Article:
As a parent, you only want what’s best for your children. You may have recently started a family and might think it’s too early to think about your child’s college education, but it isn’t. As residents of Canada, your family may be eligible for government grans when you open a Registered Education Savings Plan (RESP).

RESP lets you put away small amount of money on a regular basis. By the time your child enters college/university, they should have considerable savings to get them started on their path to continued academics. They can use that money to pay for tuition costs, room and board, books, and anything else they need.

Like many financial programs, there are a few RESP Canada rules to be aware of. These rules dictate how you can and cannot use your RESP savings. We’ll now explain these rules in-depth.

1. Transferring an RESP
There are a few situations in which you may transfer an RESP.

You may have intended the RESP funds to go to one child, but they may have decided to get a job after high school, join the military, or not attend college. Your second beneficiary however, wants to continue their education. You can transfer this money to the second child to receive the funds instead.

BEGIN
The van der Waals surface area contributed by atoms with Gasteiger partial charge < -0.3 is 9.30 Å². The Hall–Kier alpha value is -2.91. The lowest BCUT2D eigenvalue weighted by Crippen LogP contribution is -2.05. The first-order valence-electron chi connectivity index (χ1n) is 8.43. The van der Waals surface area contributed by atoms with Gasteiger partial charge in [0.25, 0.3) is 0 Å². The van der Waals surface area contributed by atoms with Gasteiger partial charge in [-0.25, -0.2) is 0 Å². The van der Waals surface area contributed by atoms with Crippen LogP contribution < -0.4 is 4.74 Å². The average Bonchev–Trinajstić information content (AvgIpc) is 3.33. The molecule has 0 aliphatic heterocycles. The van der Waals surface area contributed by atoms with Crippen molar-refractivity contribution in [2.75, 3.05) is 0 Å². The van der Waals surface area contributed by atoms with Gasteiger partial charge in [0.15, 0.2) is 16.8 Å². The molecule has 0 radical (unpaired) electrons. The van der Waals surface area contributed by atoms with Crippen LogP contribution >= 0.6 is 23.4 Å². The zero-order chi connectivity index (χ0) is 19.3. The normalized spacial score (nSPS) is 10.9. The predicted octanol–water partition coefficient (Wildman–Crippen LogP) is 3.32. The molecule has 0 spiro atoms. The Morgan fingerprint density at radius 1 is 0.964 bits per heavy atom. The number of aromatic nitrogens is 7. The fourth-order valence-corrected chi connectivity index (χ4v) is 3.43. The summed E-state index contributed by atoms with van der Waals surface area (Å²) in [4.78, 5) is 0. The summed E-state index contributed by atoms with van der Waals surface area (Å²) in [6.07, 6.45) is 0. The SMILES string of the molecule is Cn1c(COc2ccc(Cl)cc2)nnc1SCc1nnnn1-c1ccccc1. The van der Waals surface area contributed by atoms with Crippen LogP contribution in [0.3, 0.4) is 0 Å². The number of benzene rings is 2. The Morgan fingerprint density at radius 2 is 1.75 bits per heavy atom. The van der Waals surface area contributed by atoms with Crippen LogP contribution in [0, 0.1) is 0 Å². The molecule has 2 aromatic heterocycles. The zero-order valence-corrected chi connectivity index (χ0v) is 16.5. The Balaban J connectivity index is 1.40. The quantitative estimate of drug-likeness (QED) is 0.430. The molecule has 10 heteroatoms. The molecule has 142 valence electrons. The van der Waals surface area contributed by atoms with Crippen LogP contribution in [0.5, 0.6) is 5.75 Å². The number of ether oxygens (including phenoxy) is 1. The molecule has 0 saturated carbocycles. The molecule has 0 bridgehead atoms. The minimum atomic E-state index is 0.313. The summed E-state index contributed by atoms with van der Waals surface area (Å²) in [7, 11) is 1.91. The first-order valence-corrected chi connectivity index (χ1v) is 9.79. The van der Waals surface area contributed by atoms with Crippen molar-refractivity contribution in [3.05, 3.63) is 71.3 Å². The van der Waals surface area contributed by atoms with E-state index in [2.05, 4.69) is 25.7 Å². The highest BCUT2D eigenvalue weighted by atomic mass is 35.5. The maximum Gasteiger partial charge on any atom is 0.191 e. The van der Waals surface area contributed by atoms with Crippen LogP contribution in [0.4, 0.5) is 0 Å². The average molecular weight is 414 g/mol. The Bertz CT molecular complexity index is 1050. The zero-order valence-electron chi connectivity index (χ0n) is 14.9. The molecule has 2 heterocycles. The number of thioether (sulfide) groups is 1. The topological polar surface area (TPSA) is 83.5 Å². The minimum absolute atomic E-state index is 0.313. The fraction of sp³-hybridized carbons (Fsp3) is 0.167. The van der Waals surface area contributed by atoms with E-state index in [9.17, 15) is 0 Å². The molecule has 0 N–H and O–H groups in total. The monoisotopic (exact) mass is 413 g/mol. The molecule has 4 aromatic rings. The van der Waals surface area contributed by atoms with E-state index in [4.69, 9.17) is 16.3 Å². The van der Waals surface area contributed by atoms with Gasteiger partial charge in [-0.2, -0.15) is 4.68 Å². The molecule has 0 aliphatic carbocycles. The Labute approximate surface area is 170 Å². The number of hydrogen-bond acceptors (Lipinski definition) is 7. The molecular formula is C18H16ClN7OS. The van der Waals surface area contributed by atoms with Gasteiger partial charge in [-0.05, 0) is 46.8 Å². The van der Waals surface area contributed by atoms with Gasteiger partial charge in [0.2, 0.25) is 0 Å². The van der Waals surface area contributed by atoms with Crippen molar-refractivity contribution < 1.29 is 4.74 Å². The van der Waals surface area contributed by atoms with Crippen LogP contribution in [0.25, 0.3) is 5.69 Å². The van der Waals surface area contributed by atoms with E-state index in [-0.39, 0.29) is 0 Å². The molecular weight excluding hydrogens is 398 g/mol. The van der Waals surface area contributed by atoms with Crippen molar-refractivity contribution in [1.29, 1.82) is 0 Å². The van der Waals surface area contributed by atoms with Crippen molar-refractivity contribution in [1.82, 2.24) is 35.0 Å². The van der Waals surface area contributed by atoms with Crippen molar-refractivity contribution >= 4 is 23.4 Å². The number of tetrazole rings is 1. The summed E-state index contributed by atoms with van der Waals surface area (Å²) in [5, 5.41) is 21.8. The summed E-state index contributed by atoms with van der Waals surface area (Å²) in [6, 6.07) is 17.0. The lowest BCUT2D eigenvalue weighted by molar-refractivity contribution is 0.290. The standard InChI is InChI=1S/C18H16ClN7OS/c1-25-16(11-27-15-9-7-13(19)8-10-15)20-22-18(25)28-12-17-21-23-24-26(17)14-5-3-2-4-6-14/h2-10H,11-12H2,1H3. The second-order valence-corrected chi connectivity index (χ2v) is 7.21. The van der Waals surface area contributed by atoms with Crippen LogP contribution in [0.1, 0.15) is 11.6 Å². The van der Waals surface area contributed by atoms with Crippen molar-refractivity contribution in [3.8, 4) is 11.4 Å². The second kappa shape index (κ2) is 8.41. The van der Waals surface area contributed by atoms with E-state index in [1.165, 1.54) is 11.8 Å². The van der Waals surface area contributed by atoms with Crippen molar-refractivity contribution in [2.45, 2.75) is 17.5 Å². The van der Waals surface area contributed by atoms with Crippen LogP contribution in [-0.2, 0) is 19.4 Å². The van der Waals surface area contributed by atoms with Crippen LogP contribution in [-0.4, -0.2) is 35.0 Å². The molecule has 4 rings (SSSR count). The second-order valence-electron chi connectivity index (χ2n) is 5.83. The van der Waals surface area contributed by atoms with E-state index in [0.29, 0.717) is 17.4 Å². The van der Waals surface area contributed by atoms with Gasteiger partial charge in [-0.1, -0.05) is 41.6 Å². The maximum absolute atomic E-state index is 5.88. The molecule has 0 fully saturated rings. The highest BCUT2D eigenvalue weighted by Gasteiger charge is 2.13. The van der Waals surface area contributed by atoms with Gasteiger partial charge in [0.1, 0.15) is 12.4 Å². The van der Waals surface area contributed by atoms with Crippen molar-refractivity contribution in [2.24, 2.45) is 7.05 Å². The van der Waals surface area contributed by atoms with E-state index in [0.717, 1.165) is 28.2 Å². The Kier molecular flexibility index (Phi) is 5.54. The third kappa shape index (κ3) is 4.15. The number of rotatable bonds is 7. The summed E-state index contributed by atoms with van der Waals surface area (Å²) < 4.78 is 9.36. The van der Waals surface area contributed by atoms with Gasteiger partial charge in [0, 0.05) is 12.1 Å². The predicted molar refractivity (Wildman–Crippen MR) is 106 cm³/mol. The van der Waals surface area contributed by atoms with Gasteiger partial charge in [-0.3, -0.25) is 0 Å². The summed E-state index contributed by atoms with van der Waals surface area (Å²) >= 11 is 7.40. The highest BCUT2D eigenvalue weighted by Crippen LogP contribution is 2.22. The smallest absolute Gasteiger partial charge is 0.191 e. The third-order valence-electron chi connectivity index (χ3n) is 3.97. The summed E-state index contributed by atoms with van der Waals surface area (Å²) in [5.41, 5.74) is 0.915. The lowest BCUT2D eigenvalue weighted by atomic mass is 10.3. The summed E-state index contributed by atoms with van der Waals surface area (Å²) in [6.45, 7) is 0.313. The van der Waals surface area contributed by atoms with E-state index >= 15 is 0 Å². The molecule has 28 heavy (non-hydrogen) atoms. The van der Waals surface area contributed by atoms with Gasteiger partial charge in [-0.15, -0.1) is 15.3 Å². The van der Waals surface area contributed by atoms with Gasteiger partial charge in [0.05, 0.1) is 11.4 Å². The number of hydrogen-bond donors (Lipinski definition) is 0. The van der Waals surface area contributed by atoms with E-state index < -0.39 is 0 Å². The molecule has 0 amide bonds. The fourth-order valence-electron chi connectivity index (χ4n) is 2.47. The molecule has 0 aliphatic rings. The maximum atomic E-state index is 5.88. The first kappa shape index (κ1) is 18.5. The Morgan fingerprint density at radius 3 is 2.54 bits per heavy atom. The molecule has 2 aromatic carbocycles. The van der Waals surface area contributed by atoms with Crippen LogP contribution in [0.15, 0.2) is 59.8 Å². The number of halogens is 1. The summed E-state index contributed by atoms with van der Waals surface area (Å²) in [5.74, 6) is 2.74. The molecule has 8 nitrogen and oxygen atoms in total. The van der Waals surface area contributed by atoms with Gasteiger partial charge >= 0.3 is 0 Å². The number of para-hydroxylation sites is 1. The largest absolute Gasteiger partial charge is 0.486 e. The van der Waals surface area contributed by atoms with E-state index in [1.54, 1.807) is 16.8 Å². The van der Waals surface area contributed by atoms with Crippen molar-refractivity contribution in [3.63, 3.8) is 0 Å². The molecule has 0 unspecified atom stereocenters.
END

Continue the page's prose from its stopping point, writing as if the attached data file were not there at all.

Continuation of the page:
A beneficiary must be between 18 and 21 years old under the RESP program, per RESP Canada rules. An RESP is good for up to 36 years, so there’s no need to make hasty transfer decisions.

2. Withdrawing from an RESP
Once your beneficiary starts college, they will want to withdraw the money in the RESP account. That being said, according to RESP Canada rules, there are limits on how much money you can withdraw initially.

Some of the money in the RESP account is non-contribution money. This is a combination of government grants and your interest from the investments. For 13 weeks, the beneficiary is limited in how much non-contribution money they can receive. The cap is $5,000.
To withdraw non-contribution money, the beneficiary must have provide proof of enrollment. After that 13-week period is up, the beneficiary is not limited to how much money they can withdraw. You may also have contribution money in the RESP account which is your own money that was invested. The beneficiary can take out as much contribution money as they need right away.